PDX @ the EC
Big city music on small town stages
by Molly Templeton
I’ve got Portland on the brain. I just spent three nights traipsing around the City of Roses for Musicfest NW — and now, as it turns out, more than a dozen Portland bands, including Eugene favorites Misty River and Hillstomp, are trekking down I-5 to play at various Eugene Celebration stages.
Some of them come through more often than others; honest truth is, I’ve been waiting for way too long for the noisemakers of 31Knots (9 pm Friday, Rogue Stage) to grace us with their presence. On MySpace, the lone song from the band’s new album, Worried Well, shifts the urgency a little, leaning more toward their complicated, piano-dotted songs than the spare, bass-driven sound of older tracks like the 99-second “Thousand Wars.” “Who can tell me the universal rule of thumb?” singer Joe Haege asks a chorus of women in Worried Well’s “Compass Commands”; they reply, cheerfully, “Kill or be killed!” The Onion A/V Club wrote that “31Knots might as well perform its new album on the mountain faces where the Spartans left weakling babies to die.” There’s a lot of dystopian weariness in 31Knots’ sound, and it doesn’t lend itself to instantaneous admiration. Give it a minute. Or three or four. And when it’s over, head to the WOW Hall for two more Portland groups: the cello-laced indie-folk group Bright Red Paper (10:30 pm) and folky, intimate Weinland (11:30 pm). Bright Red Paper has been on hiatus, but you might have seen them at Cozmic Pizza in August with the Portland Cello Project (3 pm Sunday, Broadway Plaza); the two groups share a member in cellist Douglas Jenkins. The mostly instrumental BRP lists influences from Biz Markie to Arvo Pärt; their songs show their roots in group improvisation, but without being noodly or self-indulgent. Weinland closes the night with the sort of poignant, faintly poppy Americana that ought to be played in tiny, wood-floored rooms where every breathy line slips out cracked windows into cold air. La Lamentor, their latest album, has the Portland press dishing out praise: “Damn, is it beautiful,” wrote Willamette Week, while The Oregonian called it an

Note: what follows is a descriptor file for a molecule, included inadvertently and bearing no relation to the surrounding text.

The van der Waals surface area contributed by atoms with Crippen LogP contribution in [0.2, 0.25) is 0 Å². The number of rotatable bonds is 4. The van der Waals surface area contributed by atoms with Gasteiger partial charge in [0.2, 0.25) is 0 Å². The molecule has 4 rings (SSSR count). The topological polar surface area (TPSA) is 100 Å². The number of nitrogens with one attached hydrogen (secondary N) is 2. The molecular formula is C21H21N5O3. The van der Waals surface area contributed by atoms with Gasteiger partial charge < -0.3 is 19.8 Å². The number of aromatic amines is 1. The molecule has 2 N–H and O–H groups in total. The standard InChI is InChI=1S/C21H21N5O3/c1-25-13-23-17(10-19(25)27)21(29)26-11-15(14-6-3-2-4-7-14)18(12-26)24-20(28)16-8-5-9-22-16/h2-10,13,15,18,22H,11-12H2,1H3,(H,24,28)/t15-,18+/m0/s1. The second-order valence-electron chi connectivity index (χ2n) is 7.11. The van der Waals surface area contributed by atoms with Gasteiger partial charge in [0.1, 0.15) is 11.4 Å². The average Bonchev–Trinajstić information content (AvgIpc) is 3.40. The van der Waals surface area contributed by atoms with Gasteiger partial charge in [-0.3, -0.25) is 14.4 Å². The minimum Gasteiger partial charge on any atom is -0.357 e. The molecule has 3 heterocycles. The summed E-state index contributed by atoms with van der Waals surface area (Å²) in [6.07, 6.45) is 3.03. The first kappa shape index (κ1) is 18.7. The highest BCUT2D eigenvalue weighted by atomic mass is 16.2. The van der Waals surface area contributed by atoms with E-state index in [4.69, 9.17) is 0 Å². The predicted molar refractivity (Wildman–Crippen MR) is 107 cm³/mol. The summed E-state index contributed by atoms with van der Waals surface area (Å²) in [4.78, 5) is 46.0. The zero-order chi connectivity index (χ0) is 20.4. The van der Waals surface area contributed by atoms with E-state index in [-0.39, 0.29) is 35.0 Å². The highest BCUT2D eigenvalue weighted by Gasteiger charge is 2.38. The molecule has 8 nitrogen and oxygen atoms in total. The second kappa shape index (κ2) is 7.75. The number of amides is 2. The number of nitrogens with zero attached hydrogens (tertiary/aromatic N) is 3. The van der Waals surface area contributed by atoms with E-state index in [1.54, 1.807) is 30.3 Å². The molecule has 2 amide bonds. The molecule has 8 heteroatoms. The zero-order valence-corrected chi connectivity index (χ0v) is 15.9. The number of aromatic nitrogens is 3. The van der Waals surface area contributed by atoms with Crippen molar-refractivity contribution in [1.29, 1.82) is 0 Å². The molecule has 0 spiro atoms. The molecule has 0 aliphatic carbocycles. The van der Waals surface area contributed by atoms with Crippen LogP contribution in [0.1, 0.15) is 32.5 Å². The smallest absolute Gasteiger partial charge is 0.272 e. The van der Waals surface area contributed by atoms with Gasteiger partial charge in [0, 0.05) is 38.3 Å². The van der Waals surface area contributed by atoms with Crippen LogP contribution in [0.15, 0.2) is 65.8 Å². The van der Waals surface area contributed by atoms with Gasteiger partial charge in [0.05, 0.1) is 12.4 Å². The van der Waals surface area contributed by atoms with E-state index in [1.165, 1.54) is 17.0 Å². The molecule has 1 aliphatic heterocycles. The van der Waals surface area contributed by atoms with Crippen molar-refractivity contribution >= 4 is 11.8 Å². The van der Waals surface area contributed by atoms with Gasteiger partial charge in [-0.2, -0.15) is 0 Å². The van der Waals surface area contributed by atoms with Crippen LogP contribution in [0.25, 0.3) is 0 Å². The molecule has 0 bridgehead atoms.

“early contender for local album of the year.”
On Saturday, the Rogue Stage starts with former Eugeneans The Fast Computers (7:30 pm) opening for The Helio Sequence (9 pm), a band whose poppy talents I’ve underestimated since 2004’s Love and Distance. “Keep Your Eyes Ahead,” the title track from the band’s newest album, blends cascading guitars with a drumbeat reminiscent of Modest Mouse; appropriate, since drummer Benjamin Weikel has played with the Mouse. If you find yourself imagining videos by British guitar bands of the late 1980s when you listen to these guys, you’re not alone. The night ends with Menomena (10:30 pm), whose 2007 record Friend or Foe was described by the Boston Globe as sounding “like a campfire sing-along at the most evil band camp in the underworld.” Yes. (The Globe also used the phrase “party-favor instrumentation,” which makes an unfair amount of sense here.) Pieces of various brilliant songs seem carefully glued to each other; it all makes sense, in a strange, fractured way, but never lets you get too comfortable. In the pretty, disconcerting “Wet and Rusting,” twinkling glockenspiels and acoustic guitars trade places with precision drums and a bossy bass line; later, an insistent piano melody weaves two vocal lines into something downright gorgeous. Friend or Foe requires that you pay attention; listening to it as background music has never done anything for me. So don’t indulge too much before they play, mmkay?
Eugene Celebration 2008
It’s That Slime Again! New S.L.U.G. Queen wins in a close one
Event Junkies Volunteers put the Eugene in EC
Laugh, Cry, Be Inspired Film Festival at DIVA
Living La Vida Local A three-day whirlwind of music and food
PDX @ the EC Big city music on small town stages
Celebrate Downtown at the EC Merchants anticipate excitement, if not more sales
The Official Eugene Celebration Site Schedule, Map, Directions and more